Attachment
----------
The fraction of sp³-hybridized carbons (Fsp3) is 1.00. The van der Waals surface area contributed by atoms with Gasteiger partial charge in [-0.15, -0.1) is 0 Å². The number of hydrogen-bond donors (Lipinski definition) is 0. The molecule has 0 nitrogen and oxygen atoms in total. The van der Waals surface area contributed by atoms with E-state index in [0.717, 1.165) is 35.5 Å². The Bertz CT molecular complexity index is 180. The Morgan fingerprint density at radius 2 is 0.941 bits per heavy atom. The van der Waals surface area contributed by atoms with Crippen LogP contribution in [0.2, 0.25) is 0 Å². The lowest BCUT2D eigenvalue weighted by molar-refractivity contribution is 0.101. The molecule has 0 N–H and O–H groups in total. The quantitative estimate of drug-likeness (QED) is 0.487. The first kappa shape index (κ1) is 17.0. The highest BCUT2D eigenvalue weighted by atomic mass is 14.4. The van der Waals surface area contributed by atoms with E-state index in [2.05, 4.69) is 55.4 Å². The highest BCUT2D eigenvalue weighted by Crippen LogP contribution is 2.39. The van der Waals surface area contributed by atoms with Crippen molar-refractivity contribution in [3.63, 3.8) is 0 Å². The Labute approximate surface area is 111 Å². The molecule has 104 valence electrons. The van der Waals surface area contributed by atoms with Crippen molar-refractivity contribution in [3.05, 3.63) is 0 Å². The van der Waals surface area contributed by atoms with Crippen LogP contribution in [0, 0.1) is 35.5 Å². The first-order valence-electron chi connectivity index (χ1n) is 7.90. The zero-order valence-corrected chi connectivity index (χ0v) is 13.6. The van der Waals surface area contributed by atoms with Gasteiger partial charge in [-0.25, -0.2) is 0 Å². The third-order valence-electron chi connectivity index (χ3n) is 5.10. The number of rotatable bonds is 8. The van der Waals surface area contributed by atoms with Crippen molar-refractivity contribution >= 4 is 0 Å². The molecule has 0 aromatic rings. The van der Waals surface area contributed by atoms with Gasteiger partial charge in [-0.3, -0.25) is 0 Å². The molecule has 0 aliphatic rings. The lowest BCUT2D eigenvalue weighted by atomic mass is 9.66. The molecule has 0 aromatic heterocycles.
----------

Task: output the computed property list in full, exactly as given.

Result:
The fraction of sp³-hybridized carbons (Fsp3) is 1.00. The van der Waals surface area contributed by atoms with Gasteiger partial charge in [-0.15, -0.1) is 0 Å². The number of hydrogen-bond donors (Lipinski definition) is 0. The molecule has 0 nitrogen and oxygen atoms in total. The van der Waals surface area contributed by atoms with E-state index in [0.717, 1.165) is 35.5 Å². The Bertz CT molecular complexity index is 180. The Morgan fingerprint density at radius 2 is 0.941 bits per heavy atom. The van der Waals surface area contributed by atoms with Crippen LogP contribution in [0.2, 0.25) is 0 Å². The lowest BCUT2D eigenvalue weighted by molar-refractivity contribution is 0.101. The molecule has 0 N–H and O–H groups in total. The quantitative estimate of drug-likeness (QED) is 0.487. The first kappa shape index (κ1) is 17.0. The highest BCUT2D eigenvalue weighted by atomic mass is 14.4. The van der Waals surface area contributed by atoms with E-state index in [2.05, 4.69) is 55.4 Å². The highest BCUT2D eigenvalue weighted by Crippen LogP contribution is 2.39. The van der Waals surface area contributed by atoms with Crippen molar-refractivity contribution in [3.63, 3.8) is 0 Å². The Labute approximate surface area is 111 Å². The molecule has 104 valence electrons. The van der Waals surface area contributed by atoms with Crippen molar-refractivity contribution in [3.05, 3.63) is 0 Å². The van der Waals surface area contributed by atoms with Crippen LogP contribution in [0, 0.1) is 35.5 Å². The first-order valence-electron chi connectivity index (χ1n) is 7.90. The zero-order valence-corrected chi connectivity index (χ0v) is 13.6. The van der Waals surface area contributed by atoms with Gasteiger partial charge in [-0.25, -0.2) is 0 Å². The third-order valence-electron chi connectivity index (χ3n) is 5.10. The number of rotatable bonds is 8. The van der Waals surface area contributed by atoms with Crippen molar-refractivity contribution >= 4 is 0 Å². The molecule has 0 aromatic rings. The van der Waals surface area contributed by atoms with Gasteiger partial charge in [-0.3, -0.25) is 0 Å². The molecule has 0 aliphatic rings. The lowest BCUT2D eigenvalue weighted by atomic mass is 9.66. The molecule has 0 aromatic heterocycles.